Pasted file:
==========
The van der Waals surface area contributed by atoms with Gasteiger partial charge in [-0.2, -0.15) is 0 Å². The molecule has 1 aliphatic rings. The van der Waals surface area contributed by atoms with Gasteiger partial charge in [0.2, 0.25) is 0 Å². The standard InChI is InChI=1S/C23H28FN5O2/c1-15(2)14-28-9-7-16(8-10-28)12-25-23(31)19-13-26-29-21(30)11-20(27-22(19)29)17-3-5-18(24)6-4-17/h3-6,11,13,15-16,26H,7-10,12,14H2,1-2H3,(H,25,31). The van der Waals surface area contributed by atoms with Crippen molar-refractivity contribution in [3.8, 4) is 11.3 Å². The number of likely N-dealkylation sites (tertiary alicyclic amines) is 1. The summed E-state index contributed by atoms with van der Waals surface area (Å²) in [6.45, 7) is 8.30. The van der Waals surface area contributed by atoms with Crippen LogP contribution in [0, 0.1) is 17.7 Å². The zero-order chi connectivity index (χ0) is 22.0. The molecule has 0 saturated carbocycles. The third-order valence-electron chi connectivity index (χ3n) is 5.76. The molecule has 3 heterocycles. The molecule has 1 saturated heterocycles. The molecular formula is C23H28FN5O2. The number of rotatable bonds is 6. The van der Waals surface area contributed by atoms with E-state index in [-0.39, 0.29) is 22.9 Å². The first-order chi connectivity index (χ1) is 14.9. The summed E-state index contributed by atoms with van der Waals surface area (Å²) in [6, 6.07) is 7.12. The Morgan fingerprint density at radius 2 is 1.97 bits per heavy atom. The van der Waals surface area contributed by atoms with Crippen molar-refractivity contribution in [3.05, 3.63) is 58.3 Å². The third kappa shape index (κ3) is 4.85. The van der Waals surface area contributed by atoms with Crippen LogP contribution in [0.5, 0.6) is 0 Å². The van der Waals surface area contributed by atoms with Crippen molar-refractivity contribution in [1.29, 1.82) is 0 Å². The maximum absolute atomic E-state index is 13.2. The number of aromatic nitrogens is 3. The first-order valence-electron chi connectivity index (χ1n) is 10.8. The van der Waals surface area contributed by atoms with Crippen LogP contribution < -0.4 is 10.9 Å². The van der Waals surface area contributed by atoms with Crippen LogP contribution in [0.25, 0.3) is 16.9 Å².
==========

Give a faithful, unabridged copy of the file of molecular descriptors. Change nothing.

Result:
The van der Waals surface area contributed by atoms with Gasteiger partial charge in [-0.2, -0.15) is 0 Å². The molecule has 1 aliphatic rings. The van der Waals surface area contributed by atoms with Gasteiger partial charge in [0.2, 0.25) is 0 Å². The standard InChI is InChI=1S/C23H28FN5O2/c1-15(2)14-28-9-7-16(8-10-28)12-25-23(31)19-13-26-29-21(30)11-20(27-22(19)29)17-3-5-18(24)6-4-17/h3-6,11,13,15-16,26H,7-10,12,14H2,1-2H3,(H,25,31). The van der Waals surface area contributed by atoms with Crippen molar-refractivity contribution in [3.8, 4) is 11.3 Å². The number of likely N-dealkylation sites (tertiary alicyclic amines) is 1. The summed E-state index contributed by atoms with van der Waals surface area (Å²) in [6.45, 7) is 8.30. The van der Waals surface area contributed by atoms with Crippen LogP contribution in [0, 0.1) is 17.7 Å². The zero-order chi connectivity index (χ0) is 22.0. The molecule has 0 saturated carbocycles. The third-order valence-electron chi connectivity index (χ3n) is 5.76. The molecule has 3 heterocycles. The molecule has 1 saturated heterocycles. The molecular formula is C23H28FN5O2. The number of rotatable bonds is 6. The van der Waals surface area contributed by atoms with E-state index in [-0.39, 0.29) is 22.9 Å². The first-order chi connectivity index (χ1) is 14.9. The summed E-state index contributed by atoms with van der Waals surface area (Å²) in [6, 6.07) is 7.12. The Morgan fingerprint density at radius 2 is 1.97 bits per heavy atom. The van der Waals surface area contributed by atoms with Crippen molar-refractivity contribution in [3.05, 3.63) is 58.3 Å². The third kappa shape index (κ3) is 4.85. The van der Waals surface area contributed by atoms with Crippen LogP contribution in [0.5, 0.6) is 0 Å². The van der Waals surface area contributed by atoms with Crippen molar-refractivity contribution in [1.29, 1.82) is 0 Å². The maximum absolute atomic E-state index is 13.2. The number of aromatic nitrogens is 3. The first-order valence-electron chi connectivity index (χ1n) is 10.8. The van der Waals surface area contributed by atoms with Crippen LogP contribution < -0.4 is 10.9 Å². The van der Waals surface area contributed by atoms with Crippen LogP contribution in [0.25, 0.3) is 16.9 Å².